In numerous paintings on view in Créolité the distinctive elements of antebellum architecture create the compositional structure, even overshadowing Hopkins’ human subjects. In Creole Elegance (2020), a fashionably dressed free woman of color poses gracefully in a doorway in the French Quarter. Here, Hopkins’ fine-haired brush lavishly renders each and every brick of a façade with the same attention to detail found in The Baroness Micaela Almonester de Pontalba in the Hôtel de Pontalba (2019), with its equally extravagant rendering of the subject’s gown and the gilded mirror, marble mantle, and elaborately patterned floor of her surroundings. Hopkins layers this fastidious devotion to authentic historical representation with a frank acknowledgement of how Creole culture upset the binary distinctions inherent to racial hierarchies of the early 19th century.
Such luxuriant scenes as Creole Child Prodigies (2020) transcend their period details by foregrounding the complex racial dynamics fostered through the legacy of colonization in Louisiana, where “Creole” was initially a non-racial term used to designate anyone born in the former French territory of Louisiana, whether Caucasian European, sub-Saharan African, Indigenous American, or any intermingling thereof. Defying more draconian conceptions of racial hierarchy, Hopkins’ pictorial utopia relishes the possibilities latent in Creole diversity, while also acknowledging the hierarchies of free people of color and slaves.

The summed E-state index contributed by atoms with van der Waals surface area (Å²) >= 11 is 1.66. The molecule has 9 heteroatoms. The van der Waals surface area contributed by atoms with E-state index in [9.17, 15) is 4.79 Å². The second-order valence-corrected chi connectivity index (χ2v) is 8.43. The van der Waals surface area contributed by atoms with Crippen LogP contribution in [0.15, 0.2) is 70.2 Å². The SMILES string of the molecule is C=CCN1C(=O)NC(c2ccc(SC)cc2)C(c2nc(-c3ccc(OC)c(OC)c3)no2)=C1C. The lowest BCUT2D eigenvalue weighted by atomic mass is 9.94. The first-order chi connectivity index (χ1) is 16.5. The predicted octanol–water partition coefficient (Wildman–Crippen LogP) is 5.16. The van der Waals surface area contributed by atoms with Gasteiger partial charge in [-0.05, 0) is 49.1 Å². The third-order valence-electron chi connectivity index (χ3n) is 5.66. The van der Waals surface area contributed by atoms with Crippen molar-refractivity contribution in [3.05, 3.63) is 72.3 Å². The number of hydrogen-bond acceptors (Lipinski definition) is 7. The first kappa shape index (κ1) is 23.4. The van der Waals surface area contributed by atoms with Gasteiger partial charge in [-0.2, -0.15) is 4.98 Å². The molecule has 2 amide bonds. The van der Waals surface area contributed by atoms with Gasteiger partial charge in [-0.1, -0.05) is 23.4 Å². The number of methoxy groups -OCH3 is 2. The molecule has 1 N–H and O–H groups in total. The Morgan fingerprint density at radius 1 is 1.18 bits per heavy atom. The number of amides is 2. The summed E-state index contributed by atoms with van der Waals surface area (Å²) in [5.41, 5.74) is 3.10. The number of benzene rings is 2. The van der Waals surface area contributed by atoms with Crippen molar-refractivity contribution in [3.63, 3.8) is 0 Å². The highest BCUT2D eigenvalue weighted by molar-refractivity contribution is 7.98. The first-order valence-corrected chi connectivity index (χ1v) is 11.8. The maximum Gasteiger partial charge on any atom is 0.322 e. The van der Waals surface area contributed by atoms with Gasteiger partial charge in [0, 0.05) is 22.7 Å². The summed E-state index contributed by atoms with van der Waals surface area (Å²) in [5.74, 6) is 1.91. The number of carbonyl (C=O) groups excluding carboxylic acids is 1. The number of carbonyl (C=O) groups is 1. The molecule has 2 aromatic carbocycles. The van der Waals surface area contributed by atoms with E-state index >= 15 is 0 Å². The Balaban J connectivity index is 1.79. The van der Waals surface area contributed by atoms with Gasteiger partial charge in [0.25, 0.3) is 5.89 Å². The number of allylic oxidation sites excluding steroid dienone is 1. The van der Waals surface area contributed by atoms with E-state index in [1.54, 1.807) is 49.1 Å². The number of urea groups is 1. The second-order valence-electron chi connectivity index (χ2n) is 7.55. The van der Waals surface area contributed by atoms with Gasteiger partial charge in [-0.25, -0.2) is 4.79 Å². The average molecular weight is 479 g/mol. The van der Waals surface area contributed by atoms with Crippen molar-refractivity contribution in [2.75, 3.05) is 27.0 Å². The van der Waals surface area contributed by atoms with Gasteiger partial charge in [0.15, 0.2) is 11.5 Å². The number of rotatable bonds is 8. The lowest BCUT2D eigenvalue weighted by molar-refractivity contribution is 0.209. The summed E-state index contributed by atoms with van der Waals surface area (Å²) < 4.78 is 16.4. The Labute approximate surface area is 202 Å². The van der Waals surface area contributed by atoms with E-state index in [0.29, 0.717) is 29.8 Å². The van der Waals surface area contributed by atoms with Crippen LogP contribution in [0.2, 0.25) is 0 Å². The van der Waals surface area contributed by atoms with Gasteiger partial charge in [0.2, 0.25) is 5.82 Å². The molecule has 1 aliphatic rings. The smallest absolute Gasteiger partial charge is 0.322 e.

A self-taught artist, Hopkins’ self-professed “Creole” paintings elicit comparisons to the work of Clementine Hunter, Grandma Moses, and Horace Pippin. Rendering scenes in exquisite detail, depicting both free Creoles of color and white Creoles, he deconstructs and reimagines an idealized antebellum history of Southern port cities, often injecting overtly homosocial scenarios or references to queer culture. While the occasional Creole dandy or erotic male nude might appear anachronistic in Hopkins’ period depictions, they excavate the often-repressed histories of LGBTQ people in the antebellum South. Likewise, his queer characters echo Hopkins’ own biography and his parallel practice as a drag queen. Hopkins’ alter ego, Désirée Joséphine Duplantier, is a retro grande dame from New Orleans, and the subject of one of the artist’s most riveting portraits on view at Venus.
Over the past months, Hopkins has established a studio in Savannah, Georgia, where he has completed a number of new works on view in Créolité at Venus. Among these, Tiffany Christ (2005-20) is an opulent rendering of a devotional icon embellished and amplified through Hopkins’ recollections of his own Catholic upbringing within the Creole tradition.
Also on view is a suite of miniature portraits Hopkins has created in his new studio in Savannah over the course of the pandemic. Recalling pre-photographic 19th century memento mori, this series of miniatures traces the lineage of François-Dominique Toussaint Louverture (1743-1803), a Haitian general and prominent leader of the Haitian Revolution. Louverture’s life story is deeply entwined with Creole identity and has endured as a touchstone for generations of historians, writers, and artists. Hopkins’ homage to Louverture adds to a rich tradition of depictions that includes portraits by Jacob Lawrence and Jean-Michel Basquiat.